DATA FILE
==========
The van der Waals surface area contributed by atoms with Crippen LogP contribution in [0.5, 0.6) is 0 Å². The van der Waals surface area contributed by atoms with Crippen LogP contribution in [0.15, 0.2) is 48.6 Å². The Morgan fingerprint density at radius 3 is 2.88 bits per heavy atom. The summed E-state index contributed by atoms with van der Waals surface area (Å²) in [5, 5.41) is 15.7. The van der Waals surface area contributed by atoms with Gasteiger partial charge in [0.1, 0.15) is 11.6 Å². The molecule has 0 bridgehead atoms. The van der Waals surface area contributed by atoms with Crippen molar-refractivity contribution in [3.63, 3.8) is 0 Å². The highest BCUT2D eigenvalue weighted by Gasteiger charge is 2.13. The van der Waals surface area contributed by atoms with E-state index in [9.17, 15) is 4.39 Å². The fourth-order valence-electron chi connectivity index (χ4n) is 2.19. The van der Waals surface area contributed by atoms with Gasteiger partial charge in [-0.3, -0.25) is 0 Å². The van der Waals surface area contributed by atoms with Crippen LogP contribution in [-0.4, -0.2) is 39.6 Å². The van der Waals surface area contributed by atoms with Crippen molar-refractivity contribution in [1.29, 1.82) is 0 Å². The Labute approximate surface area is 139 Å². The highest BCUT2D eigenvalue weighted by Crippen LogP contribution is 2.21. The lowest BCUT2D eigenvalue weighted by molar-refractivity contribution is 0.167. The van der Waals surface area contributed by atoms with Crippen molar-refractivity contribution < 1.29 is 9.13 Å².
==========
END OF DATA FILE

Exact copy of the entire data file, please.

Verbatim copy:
The van der Waals surface area contributed by atoms with Crippen LogP contribution in [0.5, 0.6) is 0 Å². The van der Waals surface area contributed by atoms with Crippen LogP contribution in [0.15, 0.2) is 48.6 Å². The Morgan fingerprint density at radius 3 is 2.88 bits per heavy atom. The summed E-state index contributed by atoms with van der Waals surface area (Å²) in [5, 5.41) is 15.7. The van der Waals surface area contributed by atoms with Gasteiger partial charge in [0.1, 0.15) is 11.6 Å². The molecule has 0 bridgehead atoms. The van der Waals surface area contributed by atoms with Crippen molar-refractivity contribution in [3.63, 3.8) is 0 Å². The highest BCUT2D eigenvalue weighted by Gasteiger charge is 2.13. The van der Waals surface area contributed by atoms with E-state index in [9.17, 15) is 4.39 Å². The fourth-order valence-electron chi connectivity index (χ4n) is 2.19. The van der Waals surface area contributed by atoms with Gasteiger partial charge in [-0.3, -0.25) is 0 Å². The van der Waals surface area contributed by atoms with Crippen LogP contribution in [-0.4, -0.2) is 39.6 Å². The van der Waals surface area contributed by atoms with Crippen molar-refractivity contribution in [1.29, 1.82) is 0 Å². The Labute approximate surface area is 139 Å². The highest BCUT2D eigenvalue weighted by Crippen LogP contribution is 2.21. The lowest BCUT2D eigenvalue weighted by molar-refractivity contribution is 0.167. The van der Waals surface area contributed by atoms with Crippen molar-refractivity contribution < 1.29 is 9.13 Å².